Begin with Designer Jeans, worn with a striped shirt open at the neck, and paired with a noteworthy belt and Italian loafers. Choose a boldly colored and printed pocket square to contrast with the shirt. Pull the centre of the pocket square down and tuck it inside the back pocket of your jeans leaving the points out to give a loose relaxed effect.
Levi’s 501 are the celebrity jeans. Why? Because famous people, like Andy Warhol, wore them…
check shirt, necktie, and blue blazer.
Bob Colacello, writer for Vanity Fair, has mentioned that it was Warhol”s colleague and friend, Fred Hughes, who birthed the combination of jeans with a suit jacket. Hughes had his 501’s washed and pressed every day so the seams were never crooked and there was no loose fabric on the thighs. Warhol was far more notorious than Hughes and so the “uniform” became known as the ‘Warhol Look’.
To keep 501’s true blue they should be dry cleaned, not washed.
Stopping by the Newsstand before leaving Park Royal South and leafing through some Women’s Magazines:
“As we age we fall apart.” – Bullsh_t!! As we age we stop learning at school, stop working out or playing sports. We keep eating out… and drinking beer, wine, juice, and lattes, all laden with calories. The preservatives laced into conventional foods bulge the middle outward. No exercise leaves the muscles painful and the bones in poor condition. No new ideas result in a flabby brain and slowed thinking or forgetfulness.
Stop believing the bull in women’s magazines about aging; the mags with the ads for all your body, mind, and spirit pains. The articles are written primarily to promote the advertisements that fill you with unnecessary fears and tell you you need manufactured pills, medications or surgery. Take action!! Keep your mind, body, and spirit healthy by avoiding the behaviors that harm them. Take responsibility for your life by following nature and nurture. Avoid conventional stores and commercial products and tune out old wives tales… enjoy the freedom of being your own boss and running your own life. I dare you to throw out your television and newspapers if you will. I overhear more people talking about these as an absolute waste of time and invasion into their free time to think, read, paint, socialize, walk/run… take photographs, choose a new pet, phone a friend. Your choices are unlimited… try some new ones.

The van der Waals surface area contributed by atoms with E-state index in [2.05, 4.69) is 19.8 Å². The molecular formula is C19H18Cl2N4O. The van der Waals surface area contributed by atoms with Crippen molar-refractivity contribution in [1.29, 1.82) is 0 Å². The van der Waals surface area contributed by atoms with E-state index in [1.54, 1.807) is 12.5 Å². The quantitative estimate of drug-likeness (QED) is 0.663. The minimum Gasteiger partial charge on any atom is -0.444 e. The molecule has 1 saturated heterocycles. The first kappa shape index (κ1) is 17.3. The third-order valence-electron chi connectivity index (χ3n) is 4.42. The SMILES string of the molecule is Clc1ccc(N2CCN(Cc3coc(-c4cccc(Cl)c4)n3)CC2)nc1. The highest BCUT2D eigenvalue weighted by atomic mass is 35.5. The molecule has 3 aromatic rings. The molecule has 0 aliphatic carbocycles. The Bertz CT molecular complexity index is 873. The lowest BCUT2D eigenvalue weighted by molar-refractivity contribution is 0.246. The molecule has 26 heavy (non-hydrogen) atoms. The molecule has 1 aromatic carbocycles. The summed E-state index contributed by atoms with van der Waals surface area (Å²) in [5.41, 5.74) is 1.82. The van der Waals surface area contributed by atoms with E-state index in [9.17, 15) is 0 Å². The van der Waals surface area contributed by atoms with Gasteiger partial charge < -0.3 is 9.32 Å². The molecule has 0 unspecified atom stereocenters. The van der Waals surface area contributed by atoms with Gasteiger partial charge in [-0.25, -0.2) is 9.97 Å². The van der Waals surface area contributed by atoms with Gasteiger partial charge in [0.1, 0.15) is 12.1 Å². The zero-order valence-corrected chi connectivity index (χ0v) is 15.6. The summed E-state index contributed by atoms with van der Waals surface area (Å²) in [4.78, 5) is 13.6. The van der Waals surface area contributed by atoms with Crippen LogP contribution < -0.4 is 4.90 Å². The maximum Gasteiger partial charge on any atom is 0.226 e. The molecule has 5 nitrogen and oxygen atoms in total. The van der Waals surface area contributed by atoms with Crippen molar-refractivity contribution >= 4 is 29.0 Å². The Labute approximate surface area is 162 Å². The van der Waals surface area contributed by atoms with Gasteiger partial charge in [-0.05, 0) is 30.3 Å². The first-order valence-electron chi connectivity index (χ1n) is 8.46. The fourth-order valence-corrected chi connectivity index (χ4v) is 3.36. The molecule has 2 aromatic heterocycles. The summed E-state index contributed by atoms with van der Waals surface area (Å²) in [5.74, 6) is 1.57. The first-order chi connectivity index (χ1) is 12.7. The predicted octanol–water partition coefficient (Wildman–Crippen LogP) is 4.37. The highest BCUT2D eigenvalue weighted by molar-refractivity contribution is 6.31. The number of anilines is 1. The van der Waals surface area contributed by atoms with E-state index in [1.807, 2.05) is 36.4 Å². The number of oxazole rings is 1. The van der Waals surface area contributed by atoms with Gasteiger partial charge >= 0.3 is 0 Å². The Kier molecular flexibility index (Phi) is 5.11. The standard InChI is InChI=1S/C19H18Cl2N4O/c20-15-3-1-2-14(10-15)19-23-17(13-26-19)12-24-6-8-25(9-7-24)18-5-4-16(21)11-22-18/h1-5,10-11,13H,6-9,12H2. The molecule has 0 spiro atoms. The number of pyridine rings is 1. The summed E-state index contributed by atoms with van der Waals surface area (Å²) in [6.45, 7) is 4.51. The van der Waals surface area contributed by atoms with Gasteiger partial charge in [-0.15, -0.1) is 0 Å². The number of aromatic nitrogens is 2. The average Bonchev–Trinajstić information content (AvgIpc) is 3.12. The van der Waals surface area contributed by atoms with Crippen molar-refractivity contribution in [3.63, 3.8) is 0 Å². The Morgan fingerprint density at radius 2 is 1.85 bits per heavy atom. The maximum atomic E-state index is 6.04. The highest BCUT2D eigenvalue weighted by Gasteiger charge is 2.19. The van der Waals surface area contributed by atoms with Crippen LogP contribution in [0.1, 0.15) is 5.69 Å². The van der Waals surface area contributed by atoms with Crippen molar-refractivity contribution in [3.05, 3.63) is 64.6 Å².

I shake off the negativity from the “media salad” and start across the tiny bridge that connects the parking lot with the playing fields. Walking home past the fields with a view to the ocean, I like seeing the beaver’s bare-stick igloo, and the way it displaces the water, causing new patterns of mud to form along the edge of the creek.
While visiting the mall I was keen to study a young Iranian woman in Artigiano early today. She had it!! Voice, power, posture, flash, tan, probably much cash; and she had only a few accessories that differed from mine. Lime green richly hued T-shirt, white leather belt, her shirt was tucked in; hot heels, jeans, wavy, glossy black hair, attitude, cellular, dazzling teeth! We both had designer sunglasses and my jeans are the cool Acne brand. I could try a colored T-shirt, white belt (later I bought a red patent one made in Germany), high heels, and better handbag. My hair is dramatic in the opposite way and I’m fine with it. I don’t like cell phones and don’t use one. I could be taller with heels but she’s taller than my 5’6″. Stunning woman teaches me a lesson: Shut up and Show Off !!